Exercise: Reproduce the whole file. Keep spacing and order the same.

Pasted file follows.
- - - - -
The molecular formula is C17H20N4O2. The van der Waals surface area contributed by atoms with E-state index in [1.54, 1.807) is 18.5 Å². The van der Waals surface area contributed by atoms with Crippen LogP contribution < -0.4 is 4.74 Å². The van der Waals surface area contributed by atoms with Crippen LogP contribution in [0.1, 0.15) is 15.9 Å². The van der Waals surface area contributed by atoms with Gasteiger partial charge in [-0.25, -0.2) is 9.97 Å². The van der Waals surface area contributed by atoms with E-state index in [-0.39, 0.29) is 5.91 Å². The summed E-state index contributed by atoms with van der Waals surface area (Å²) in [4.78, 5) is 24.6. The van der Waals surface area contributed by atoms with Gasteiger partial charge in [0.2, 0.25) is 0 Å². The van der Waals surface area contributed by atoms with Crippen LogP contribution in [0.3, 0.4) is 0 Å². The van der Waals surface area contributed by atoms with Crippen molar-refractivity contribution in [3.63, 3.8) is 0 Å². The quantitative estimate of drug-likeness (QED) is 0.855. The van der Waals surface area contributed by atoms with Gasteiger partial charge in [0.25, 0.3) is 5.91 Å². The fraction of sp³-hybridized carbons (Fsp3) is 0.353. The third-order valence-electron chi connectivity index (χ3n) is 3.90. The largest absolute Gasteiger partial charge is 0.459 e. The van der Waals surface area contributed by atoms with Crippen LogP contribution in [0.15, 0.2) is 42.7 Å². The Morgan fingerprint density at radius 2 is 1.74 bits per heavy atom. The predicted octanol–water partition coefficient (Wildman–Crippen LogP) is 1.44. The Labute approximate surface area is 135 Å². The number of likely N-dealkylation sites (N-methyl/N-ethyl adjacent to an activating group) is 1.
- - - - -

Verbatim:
The molecular formula is C17H20N4O2. The van der Waals surface area contributed by atoms with E-state index in [1.54, 1.807) is 18.5 Å². The van der Waals surface area contributed by atoms with Crippen LogP contribution < -0.4 is 4.74 Å². The van der Waals surface area contributed by atoms with Crippen LogP contribution in [0.1, 0.15) is 15.9 Å². The van der Waals surface area contributed by atoms with Gasteiger partial charge in [-0.25, -0.2) is 9.97 Å². The van der Waals surface area contributed by atoms with E-state index in [-0.39, 0.29) is 5.91 Å². The summed E-state index contributed by atoms with van der Waals surface area (Å²) in [4.78, 5) is 24.6. The van der Waals surface area contributed by atoms with Gasteiger partial charge in [0.2, 0.25) is 0 Å². The van der Waals surface area contributed by atoms with Crippen LogP contribution in [0.3, 0.4) is 0 Å². The van der Waals surface area contributed by atoms with Crippen molar-refractivity contribution in [3.63, 3.8) is 0 Å². The quantitative estimate of drug-likeness (QED) is 0.855. The van der Waals surface area contributed by atoms with Gasteiger partial charge in [0.25, 0.3) is 5.91 Å². The fraction of sp³-hybridized carbons (Fsp3) is 0.353. The third-order valence-electron chi connectivity index (χ3n) is 3.90. The largest absolute Gasteiger partial charge is 0.459 e. The van der Waals surface area contributed by atoms with Crippen LogP contribution in [0.15, 0.2) is 42.7 Å². The Morgan fingerprint density at radius 2 is 1.74 bits per heavy atom. The predicted octanol–water partition coefficient (Wildman–Crippen LogP) is 1.44. The Labute approximate surface area is 135 Å². The number of likely N-dealkylation sites (N-methyl/N-ethyl adjacent to an activating group) is 1.